London’s Kew Gardens is to reopen its Temperate House – the world’s largest Victorian glasshouse – after a five-year restoration.
For the first time in its history, the Grade I-listed structure was “stripped back to bare metal” and modernised.
More than 5,280 litres (1,160 gallons) of paint was used, enough to cover four football pitches, and 15,000 panes of glass replaced.
The house will open to the public on Saturday, 5 May.
The vast greenhouse is now home to a geographically arranged collection of 10,000 plants from of temperate climates around the world – areas sometimes described as “the Goldilocks zone” of the planet, where plants are safe from frost.
These include some of the rarest and most threatened specimens, for which the botanic garden is a final refuge.
Among the 1,500 different species of temperate plants is the extremely rare South African cycad Encephalartos woodii, a plant that has disappeared from the wild and is now found exclusively in botanic gardens and private collections.
This tree has been dubbed “the loneliest plant in the world” because only male plants remain – each a clone of the specimen at Kew, which was collected in the middle of the 19th Century. Some plants contain both male and female parts, but this species requires a female to produce seeds.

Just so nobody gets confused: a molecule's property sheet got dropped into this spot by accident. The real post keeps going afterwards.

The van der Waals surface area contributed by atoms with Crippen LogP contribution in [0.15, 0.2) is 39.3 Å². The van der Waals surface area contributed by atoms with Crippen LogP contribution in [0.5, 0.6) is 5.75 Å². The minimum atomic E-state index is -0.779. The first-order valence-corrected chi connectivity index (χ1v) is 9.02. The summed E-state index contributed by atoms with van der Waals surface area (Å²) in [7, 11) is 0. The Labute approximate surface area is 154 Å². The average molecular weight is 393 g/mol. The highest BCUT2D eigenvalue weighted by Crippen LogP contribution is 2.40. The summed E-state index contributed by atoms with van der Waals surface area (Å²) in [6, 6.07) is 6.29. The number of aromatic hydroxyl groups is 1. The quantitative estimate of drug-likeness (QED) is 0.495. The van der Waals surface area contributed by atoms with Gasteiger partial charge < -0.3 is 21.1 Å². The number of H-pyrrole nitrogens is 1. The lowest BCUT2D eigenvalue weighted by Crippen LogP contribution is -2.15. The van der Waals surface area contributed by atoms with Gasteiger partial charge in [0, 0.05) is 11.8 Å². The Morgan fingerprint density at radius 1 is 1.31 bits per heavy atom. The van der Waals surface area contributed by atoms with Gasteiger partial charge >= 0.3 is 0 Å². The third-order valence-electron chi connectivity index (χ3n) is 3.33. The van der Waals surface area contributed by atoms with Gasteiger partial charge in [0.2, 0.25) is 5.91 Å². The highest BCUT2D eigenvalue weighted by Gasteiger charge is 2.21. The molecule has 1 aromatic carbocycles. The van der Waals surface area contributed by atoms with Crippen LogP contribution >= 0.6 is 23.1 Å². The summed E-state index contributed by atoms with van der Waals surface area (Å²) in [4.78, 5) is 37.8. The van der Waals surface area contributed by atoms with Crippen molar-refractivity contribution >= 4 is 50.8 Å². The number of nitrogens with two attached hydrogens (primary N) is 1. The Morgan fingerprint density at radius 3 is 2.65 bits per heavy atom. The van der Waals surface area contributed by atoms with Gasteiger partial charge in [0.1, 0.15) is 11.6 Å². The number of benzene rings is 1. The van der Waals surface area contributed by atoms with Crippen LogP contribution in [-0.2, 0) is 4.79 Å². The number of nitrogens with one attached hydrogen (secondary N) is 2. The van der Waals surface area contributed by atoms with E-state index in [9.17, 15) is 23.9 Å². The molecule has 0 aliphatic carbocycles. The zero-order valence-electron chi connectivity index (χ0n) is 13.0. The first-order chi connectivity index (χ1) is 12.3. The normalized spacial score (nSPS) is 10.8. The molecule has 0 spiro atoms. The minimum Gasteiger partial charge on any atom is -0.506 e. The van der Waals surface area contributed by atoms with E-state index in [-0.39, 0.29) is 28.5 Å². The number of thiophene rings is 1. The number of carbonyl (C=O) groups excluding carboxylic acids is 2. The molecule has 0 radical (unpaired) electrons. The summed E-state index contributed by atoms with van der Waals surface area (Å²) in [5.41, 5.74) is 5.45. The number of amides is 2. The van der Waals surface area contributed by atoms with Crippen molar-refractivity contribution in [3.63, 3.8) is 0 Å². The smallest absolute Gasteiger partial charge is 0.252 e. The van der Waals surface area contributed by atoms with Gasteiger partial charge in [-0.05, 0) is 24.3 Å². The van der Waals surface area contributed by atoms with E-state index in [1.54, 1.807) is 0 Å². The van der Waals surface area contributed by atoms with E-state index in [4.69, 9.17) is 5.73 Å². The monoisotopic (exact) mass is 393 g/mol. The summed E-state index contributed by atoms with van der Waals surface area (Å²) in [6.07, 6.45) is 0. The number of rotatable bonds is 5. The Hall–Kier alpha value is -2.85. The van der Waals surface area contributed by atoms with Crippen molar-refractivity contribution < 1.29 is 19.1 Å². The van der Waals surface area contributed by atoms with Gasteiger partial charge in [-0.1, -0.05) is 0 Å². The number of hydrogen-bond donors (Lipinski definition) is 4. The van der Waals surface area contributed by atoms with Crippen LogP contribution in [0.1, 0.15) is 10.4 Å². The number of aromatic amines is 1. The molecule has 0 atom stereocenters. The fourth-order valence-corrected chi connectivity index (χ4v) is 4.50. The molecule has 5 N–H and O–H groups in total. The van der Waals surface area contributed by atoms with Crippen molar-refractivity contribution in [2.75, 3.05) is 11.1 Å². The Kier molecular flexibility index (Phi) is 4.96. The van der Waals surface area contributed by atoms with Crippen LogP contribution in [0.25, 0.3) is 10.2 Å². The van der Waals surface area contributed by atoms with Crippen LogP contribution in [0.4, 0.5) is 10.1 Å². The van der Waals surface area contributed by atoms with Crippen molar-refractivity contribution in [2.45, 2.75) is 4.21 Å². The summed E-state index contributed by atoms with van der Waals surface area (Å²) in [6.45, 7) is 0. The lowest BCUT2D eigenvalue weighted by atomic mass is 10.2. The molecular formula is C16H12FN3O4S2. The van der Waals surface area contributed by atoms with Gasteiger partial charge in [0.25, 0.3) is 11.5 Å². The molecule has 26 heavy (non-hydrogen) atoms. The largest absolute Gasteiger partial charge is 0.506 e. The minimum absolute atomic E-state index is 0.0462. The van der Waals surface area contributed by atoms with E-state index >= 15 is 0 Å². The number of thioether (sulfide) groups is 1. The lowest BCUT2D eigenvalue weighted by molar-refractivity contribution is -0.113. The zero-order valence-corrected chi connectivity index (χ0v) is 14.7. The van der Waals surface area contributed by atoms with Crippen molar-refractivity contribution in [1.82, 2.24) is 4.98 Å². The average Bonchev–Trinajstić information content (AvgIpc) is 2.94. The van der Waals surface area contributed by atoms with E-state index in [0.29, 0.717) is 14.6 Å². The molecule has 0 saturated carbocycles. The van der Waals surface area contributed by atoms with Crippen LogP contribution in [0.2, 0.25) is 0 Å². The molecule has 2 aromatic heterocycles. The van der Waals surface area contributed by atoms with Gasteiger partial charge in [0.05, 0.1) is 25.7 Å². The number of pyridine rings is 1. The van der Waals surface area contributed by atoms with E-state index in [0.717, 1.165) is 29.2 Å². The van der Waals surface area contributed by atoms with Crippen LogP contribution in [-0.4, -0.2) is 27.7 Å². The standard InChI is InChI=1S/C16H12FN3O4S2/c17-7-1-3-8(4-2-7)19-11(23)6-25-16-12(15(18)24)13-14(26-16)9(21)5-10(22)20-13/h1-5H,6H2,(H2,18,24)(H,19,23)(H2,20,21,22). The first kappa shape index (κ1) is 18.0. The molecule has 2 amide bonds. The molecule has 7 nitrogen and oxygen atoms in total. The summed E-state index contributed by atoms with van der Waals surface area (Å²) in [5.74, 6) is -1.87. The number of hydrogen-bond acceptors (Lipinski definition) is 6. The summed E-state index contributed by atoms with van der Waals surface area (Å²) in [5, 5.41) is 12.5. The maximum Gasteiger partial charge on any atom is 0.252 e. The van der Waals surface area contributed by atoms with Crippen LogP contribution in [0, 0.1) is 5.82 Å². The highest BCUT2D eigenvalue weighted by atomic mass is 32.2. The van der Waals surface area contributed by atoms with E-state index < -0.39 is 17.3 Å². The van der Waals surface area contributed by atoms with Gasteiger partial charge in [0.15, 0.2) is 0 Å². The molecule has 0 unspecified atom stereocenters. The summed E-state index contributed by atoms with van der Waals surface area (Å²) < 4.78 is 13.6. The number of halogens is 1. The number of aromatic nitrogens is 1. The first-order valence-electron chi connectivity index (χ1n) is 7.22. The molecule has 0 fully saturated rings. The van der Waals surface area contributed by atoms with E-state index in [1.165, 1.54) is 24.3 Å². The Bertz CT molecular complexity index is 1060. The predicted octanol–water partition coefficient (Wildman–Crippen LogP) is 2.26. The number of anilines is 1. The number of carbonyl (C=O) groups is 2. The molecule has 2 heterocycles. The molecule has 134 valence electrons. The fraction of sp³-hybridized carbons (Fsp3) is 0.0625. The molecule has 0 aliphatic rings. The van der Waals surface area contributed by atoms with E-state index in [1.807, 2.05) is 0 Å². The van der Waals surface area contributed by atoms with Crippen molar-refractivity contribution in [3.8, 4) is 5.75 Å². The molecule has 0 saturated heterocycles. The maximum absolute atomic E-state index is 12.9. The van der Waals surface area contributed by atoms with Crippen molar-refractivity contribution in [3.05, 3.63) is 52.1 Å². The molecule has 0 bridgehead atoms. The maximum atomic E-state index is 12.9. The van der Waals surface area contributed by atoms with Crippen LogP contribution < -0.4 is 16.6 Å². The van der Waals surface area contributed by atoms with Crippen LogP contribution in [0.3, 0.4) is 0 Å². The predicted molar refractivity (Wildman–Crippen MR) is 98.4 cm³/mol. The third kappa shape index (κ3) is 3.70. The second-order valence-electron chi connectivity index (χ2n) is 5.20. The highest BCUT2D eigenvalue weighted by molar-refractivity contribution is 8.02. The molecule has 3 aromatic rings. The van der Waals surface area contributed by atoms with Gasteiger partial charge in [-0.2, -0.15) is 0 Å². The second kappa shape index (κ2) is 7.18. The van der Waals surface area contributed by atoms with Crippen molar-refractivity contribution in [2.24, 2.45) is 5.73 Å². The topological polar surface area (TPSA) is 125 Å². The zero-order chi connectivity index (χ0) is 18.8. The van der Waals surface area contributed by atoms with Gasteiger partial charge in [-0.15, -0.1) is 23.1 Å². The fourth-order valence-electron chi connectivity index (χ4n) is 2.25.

Lead horticulturalist Scott Taylor, who is overseeing the Temperate House collection, explained that plant-hunters are still searching for a female cycad so Encephalartos woodii can be bred. And he stressed the importance of having an insurance population of every one of the world’s most endangered plants.
“We have a really important job to keep all of these things going,” Mr Taylor said. “For some plants that are down to a few individuals in the wild – a wildfire, an earthquake, and they’re gone.”
The Temperate House in numbers
- The restoration cost £41m
- 69,000 individual elements have been removed from building and cleaned, repaired or replaced
- 15,000 panes of glass have been replaced
- 116 urns, which had to be carefully lifted by crane off the building, have been restored
- 180km (110 miles) of scaffolding was used, equivalent to the length of the M25
- 5,280 litres of paint was used, enough to cover four football pitches;
- 400 staff members and contractors worked in phases on the project, taking 1,731 days to complete it
Source: Kew Gardens
In an interview with the BBC, the naturalist and broadcaster Sir David Attenborough said he had first visited Kew Gardens “back when it cost a penny”.
“When I had an office job at the BBC, when I used to be stuck in the office and get really depressed, I would come here at the weekend and take a deep breath, because there was a smell of the tropics.
“Plant species can go extinct just like animal species can go extinct,” Sir David added. “[So] this is a very important institution.”